Roseau, Dominica: In order to celebrate the authentic and indigenous culture of the Kalinago community, the government of Dominica hosted the 41st edition of Kalinago Week. The week has been started on September 16 and will continue until September 24, 2022.
Under the theme- of pride in its people and strength in the country, Kalinago Week is majorly focused on constructing resilience via the heritage of the community.
The Kalinago Territory is covered approximately 4.5 square miles on the Northeast coast of Dominica; the Kalinago Territory is communally owned by the #indigenous population of approximately 3500 people.
It is here that travellers can visit the Kalinago Barana Aute, an area that aims to encourage the traditional ways of life of the people, with displays of Kalinago structures, craft making, and traditional cultural performances.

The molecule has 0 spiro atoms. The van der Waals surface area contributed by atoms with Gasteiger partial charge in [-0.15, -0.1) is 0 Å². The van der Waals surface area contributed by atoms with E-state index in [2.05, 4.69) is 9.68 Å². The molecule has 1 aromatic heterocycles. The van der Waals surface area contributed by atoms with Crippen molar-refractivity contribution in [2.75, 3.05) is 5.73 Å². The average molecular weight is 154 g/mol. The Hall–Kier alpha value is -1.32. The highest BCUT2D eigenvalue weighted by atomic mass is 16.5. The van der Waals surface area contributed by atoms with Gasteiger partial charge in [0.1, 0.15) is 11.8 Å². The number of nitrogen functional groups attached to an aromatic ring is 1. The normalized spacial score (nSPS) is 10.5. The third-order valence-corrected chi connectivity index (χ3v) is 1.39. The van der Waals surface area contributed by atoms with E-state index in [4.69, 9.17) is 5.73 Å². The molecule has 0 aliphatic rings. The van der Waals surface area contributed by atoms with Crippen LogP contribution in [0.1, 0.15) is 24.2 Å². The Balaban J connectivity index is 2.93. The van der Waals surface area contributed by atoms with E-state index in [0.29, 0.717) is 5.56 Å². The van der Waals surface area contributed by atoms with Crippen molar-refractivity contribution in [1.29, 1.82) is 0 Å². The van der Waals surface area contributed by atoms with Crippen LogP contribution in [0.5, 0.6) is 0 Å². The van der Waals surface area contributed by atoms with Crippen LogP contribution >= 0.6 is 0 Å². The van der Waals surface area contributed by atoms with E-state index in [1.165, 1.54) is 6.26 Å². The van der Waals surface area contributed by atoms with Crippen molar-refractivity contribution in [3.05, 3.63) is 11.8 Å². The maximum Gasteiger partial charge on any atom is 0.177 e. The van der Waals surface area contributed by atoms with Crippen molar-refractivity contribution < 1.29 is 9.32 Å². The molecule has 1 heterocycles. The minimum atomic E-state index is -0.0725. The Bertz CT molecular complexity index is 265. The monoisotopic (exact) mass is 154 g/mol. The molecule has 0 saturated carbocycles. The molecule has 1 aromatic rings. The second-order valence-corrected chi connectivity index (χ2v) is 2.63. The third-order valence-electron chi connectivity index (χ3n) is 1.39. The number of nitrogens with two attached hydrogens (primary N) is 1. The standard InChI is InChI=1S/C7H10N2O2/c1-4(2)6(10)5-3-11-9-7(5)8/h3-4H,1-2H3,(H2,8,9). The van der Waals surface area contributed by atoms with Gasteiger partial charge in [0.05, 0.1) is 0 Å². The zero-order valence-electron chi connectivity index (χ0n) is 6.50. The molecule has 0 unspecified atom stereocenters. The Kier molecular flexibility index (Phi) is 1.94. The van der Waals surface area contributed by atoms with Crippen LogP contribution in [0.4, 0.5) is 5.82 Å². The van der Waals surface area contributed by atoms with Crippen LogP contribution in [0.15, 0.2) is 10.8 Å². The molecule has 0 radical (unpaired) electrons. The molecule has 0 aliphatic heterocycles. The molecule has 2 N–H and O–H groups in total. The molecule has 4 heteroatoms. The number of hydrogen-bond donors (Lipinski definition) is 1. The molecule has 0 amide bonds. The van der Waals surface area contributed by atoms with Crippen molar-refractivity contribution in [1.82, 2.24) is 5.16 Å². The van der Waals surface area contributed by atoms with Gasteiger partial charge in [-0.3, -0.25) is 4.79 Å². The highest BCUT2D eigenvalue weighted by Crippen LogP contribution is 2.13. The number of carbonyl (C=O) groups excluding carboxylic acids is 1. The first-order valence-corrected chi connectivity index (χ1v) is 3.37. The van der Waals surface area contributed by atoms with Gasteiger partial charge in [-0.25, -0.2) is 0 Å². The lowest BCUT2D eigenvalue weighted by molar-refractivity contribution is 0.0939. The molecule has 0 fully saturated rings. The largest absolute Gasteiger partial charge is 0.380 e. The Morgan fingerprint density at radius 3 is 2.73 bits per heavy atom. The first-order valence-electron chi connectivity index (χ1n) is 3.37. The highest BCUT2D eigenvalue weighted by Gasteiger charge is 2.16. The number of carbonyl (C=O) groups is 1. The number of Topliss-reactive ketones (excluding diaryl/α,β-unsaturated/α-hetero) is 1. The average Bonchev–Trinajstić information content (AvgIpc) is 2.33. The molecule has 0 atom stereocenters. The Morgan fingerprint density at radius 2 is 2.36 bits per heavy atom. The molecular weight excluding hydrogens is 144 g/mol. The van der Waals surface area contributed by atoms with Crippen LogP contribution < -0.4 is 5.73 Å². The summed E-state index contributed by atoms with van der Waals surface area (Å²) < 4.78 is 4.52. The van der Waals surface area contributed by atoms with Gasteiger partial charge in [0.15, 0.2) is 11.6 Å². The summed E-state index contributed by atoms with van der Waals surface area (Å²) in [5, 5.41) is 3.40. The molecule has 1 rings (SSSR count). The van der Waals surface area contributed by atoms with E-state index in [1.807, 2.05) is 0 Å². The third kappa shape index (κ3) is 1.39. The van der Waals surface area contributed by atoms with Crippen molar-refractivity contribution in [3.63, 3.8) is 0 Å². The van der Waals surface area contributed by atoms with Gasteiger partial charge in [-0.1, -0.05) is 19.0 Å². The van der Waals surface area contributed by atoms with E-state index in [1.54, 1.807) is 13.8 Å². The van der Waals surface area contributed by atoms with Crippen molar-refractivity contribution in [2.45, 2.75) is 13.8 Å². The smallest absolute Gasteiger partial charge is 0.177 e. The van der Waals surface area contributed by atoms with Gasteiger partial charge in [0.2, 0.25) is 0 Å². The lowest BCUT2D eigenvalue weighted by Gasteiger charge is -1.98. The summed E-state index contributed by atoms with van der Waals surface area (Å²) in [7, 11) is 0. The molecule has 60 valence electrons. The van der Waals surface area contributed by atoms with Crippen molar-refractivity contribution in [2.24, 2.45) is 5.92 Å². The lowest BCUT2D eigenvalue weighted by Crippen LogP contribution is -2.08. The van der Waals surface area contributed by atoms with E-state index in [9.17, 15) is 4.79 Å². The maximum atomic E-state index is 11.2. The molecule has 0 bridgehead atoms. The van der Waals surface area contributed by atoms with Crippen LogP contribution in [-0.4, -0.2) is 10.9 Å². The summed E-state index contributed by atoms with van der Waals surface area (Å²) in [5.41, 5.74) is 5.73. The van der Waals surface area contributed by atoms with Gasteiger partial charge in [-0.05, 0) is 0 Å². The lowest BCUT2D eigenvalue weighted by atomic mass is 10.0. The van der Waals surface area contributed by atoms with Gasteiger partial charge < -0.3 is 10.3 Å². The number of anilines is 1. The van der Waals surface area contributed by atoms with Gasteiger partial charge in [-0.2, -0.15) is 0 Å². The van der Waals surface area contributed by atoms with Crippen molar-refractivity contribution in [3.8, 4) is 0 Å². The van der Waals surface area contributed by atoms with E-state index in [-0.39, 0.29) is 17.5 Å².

In the Kalinago week, songs were made for celebrations, to tell stories about survival and successes, and so much more. In the culture of the indigenous Kalinago people, dance also plays a vital part, representing different elements of nature and their way of life and some were made for special purposes such as the inauguration of a chief.
Below are a few examples of traditional Kalinago dances:
- The Moon dance – a ceremonial dance of the different phases of the moon
- The Sisserou dance – a celebration, depicting the Sisserou parrot’s movements in flight
- Marouka dance – a dream dance
- Harvest Dance – stages of any crop production
To accompany the dances, traditional musical instruments were used in ceremonies and to communicate with the spirits. They were made mainly from materials found in the environment, such as calabash and seeds for maracas, bamboo sticks for flutes, and goat skin for drums.
When the Kalinago Territory was set aside in 1903, it was uncertain that it would eventually become a portal to the past. Out of the 26 Caribbean countries, Dominica has become the only home for the 3,000 members of the ancient tribe of the Kalinago.